Rumors and expectations: regional overview
Based on circulating rumors and expectations the mood in the society can be assessed as wait-and-see bordering depressive. The population is set to adapt to long-term crisis without hope for its end in the near future.
The most popular topics discussed in private are: the growth of food prices, reduced variety of foodstuffs and as a consequence, diet changes. People also talk about growing prices on goods and services and, above all, on drugs, as well as the lack of drugs manufactured abroad. Generics made in Belarus and sold in pharmacies often do not match the quality of the imported drugs.
Negative expectations dominate among the population: people expect prices and USD exchange rate to go up, lay-offs, etc. People hope for compensations however understand that further decline in their living standards cannot be prevented. Regardless of the fact that the majority of the population blames the leadership of the country for the economic crisis, their frustration does not translate into resentment. The general impression is that the society perceives the ongoing crisis as the collapse of a collective project and the policies of the authorities as appropriate and meeting the social needs however unsuccessful. People do not believe a different project would be successful, while perceive the bankruptcy of the current one as a natural disaster, independent of human will.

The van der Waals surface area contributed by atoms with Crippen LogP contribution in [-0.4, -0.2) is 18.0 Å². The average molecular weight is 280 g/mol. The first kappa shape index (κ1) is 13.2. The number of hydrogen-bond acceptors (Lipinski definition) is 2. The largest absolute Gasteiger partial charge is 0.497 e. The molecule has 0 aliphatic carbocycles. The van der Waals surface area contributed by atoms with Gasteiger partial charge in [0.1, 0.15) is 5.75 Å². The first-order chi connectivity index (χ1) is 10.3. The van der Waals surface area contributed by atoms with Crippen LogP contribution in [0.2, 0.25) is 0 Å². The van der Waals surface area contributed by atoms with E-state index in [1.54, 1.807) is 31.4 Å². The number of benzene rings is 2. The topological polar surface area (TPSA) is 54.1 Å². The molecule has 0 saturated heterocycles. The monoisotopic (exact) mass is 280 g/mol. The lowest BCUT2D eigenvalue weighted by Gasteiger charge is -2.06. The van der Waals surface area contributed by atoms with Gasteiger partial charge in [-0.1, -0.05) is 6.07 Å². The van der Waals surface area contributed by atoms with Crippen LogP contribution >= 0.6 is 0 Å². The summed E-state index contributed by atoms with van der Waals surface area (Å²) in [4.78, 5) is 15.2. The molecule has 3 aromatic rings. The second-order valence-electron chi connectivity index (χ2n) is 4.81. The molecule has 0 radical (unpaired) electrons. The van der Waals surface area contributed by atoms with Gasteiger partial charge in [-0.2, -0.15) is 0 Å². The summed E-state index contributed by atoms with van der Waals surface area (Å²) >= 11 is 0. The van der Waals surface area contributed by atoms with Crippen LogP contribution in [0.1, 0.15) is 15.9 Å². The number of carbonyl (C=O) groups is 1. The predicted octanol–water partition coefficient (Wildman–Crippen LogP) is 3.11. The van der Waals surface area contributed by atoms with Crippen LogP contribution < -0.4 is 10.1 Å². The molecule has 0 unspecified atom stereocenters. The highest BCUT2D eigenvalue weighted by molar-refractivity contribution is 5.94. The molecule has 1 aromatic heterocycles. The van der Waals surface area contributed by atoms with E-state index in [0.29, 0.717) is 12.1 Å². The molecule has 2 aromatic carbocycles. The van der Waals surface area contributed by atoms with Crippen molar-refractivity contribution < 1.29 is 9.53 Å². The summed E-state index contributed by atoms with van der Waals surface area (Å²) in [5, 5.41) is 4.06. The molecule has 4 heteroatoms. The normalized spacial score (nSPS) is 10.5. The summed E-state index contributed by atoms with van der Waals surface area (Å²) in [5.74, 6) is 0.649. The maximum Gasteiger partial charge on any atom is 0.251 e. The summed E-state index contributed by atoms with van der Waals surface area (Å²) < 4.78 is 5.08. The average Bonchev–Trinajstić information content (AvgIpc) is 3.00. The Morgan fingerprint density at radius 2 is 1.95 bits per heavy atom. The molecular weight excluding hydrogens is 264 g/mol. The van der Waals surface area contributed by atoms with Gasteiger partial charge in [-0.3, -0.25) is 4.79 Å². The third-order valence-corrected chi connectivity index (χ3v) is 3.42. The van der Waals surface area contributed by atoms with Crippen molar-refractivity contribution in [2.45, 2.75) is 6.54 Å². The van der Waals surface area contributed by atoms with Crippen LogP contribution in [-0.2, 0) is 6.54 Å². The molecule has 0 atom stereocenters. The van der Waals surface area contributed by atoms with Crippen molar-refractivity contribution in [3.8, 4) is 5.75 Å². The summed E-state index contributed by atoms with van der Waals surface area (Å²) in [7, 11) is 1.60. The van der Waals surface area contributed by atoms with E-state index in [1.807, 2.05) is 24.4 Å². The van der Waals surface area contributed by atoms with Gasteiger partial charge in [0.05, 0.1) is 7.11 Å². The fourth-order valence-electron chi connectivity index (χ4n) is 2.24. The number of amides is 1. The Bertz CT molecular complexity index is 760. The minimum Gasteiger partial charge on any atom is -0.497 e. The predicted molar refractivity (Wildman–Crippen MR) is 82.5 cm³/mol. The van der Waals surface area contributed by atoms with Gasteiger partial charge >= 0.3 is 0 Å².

To conclude, the period of stability seems to be over: the population does not expect positive changes in the near future and has no expectations either from the authorities, or from the opposition.
Due to the sharp decline of income in households and the trend towards impoverishment, rural residents start saving up on foodstuffs, for instance, buy meat bone sets instead of meat, etc. First of all, it concerns retirees and state employees.
Also there is a sharp polarization of political sentiment in the region. Regardless of the declining standards of living, a part of the population continues supporting Lukashenko, saying that “If it were not the President, a war would have started a long time ago”. Another part of the population blames the President for the crisis. Nevertheless, it is yet too early to speak about increasing revolutionary sentiments. Dissatisfaction does not spread beyond kitchen talks.
Regardless of the declining standards of living, a part of the population continues supporting Lukashenko, saying that “If it were not the President, a war would have started a long time ago”.
Another broadly discussed issue concerns the outflow of workers from factories and construction sites. Rumours that workers leave their jobs and travel to work in Russia are spreading also at enterprises forming a company town. The shortage of workers and qualified builders in the regions is indirectly confirmed by the official statistics. For instance, about 500 workers from China were brought to Krichev region to build a cement plant and, they say, their number will only increase in the region.
As well, there are reports about the lack of staff in the police department of the Mogilev region. Firstly it concerns the lack of low-ranking police officers, for instance, of district police officers, etc. This trend is observed in Klimovichi region and in other regions bordering with Russia. The irony of the situation is that Mogilev Police College supplies graduates for the Mogilev region.